Is education about learning or jobs—or politics? Actually, it’s become more about the politics of money; taxpayer’s, that is. A recent Wilmington StarNews print article emphasizes the point. Headline: “Schools face budget uncertainties.” Subhead: “Education Jobs bill ends, leads to funding cut.” (link)
Please spare us the tragic news. Schools never face budget uncertainties. In fact, they invariably get more cash to expand the education empires. As to the federal Jobs Bill loot accepted by school boards in three local counties (that amounted to an “extra $187 per student”) last budget year, I have two questions:
Where was that money spent? Did it directly benefit the student learning process? And, why did the Southeastern N. C. school boards take the funds knowing they would be only temporary? That action seems to me irresponsible.
The StarNews reporter apparently didn’t ask those questions. But the public deserves to know how its money is spent; and why. Of course, government officials want to hide that information.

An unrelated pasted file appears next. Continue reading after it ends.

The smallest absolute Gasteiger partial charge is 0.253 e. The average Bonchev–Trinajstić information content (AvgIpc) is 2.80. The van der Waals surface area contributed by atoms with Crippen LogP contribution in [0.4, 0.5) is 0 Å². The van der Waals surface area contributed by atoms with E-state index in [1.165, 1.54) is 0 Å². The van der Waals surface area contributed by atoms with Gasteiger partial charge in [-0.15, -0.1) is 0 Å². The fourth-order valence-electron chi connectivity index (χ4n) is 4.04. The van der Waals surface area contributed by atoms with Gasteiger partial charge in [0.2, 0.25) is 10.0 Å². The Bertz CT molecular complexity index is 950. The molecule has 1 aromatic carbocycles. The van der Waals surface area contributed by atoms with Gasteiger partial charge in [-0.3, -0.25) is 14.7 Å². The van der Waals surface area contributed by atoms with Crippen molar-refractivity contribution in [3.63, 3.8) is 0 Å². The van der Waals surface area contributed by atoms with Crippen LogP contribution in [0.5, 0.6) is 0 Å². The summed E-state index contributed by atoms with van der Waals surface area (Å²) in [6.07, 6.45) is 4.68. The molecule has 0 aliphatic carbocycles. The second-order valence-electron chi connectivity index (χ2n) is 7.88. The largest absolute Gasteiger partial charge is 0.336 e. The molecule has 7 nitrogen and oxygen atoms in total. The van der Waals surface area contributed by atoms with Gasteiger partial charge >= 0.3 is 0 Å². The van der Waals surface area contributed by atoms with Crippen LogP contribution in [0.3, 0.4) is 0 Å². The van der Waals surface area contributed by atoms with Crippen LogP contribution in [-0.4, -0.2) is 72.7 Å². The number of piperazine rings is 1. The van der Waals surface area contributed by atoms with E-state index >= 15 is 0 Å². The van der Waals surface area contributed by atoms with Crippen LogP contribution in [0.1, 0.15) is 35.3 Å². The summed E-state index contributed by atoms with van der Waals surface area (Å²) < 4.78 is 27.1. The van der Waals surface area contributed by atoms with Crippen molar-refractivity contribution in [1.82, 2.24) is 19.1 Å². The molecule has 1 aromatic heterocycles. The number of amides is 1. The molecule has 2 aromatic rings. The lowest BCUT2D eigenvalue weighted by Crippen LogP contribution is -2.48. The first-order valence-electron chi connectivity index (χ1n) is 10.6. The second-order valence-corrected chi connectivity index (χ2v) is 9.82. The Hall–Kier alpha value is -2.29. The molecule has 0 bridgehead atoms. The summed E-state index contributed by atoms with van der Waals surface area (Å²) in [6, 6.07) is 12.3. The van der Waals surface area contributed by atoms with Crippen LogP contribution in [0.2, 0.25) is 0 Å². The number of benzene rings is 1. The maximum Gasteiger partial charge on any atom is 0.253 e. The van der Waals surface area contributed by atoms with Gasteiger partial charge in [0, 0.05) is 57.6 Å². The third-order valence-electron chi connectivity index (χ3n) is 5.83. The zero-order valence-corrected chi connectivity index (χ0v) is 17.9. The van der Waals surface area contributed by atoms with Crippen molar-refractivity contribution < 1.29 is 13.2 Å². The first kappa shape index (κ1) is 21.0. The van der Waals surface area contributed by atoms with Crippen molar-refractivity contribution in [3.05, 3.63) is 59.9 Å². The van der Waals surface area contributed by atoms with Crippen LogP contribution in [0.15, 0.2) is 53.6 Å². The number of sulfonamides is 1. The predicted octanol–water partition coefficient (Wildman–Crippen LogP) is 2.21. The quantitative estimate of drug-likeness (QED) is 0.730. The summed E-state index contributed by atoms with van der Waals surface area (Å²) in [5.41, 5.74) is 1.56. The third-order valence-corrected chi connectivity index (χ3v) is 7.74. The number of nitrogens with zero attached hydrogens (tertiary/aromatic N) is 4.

The phony federal American Reinvestment and Recovery Act (for “shovel-ready” jobs) did nothing to gain a financial return or other benefit. However it did “endow with authority or power” (definitions of the word “invest”). And it did nothing to recover or return anything to normal (definitions of the word “recover”). It did put all of us deeper in debt.
It also gave local bureaucrats and politicians a pretext to claim budget “cuts” and demands for more spending because of a “big funding loss statewide,” as the news report puts it.
According to the StarNews story, New Hanover County funneled $219.3 million through its massive school maze this past budget year. We county residents got the bill for 28 percent or 61.8 million. Budgeteers want us to pony up $1.5 million more this coming year. About half of that amount will be spent to increase employee health and retirement benefits.
The school district also requested $750,000 to continue a project called “wireless schools initiative.” In addition these people want to add three new administrative positions.
Does anyone believe that this increased spending will result in better educated students? Call me as a skeptic on that.
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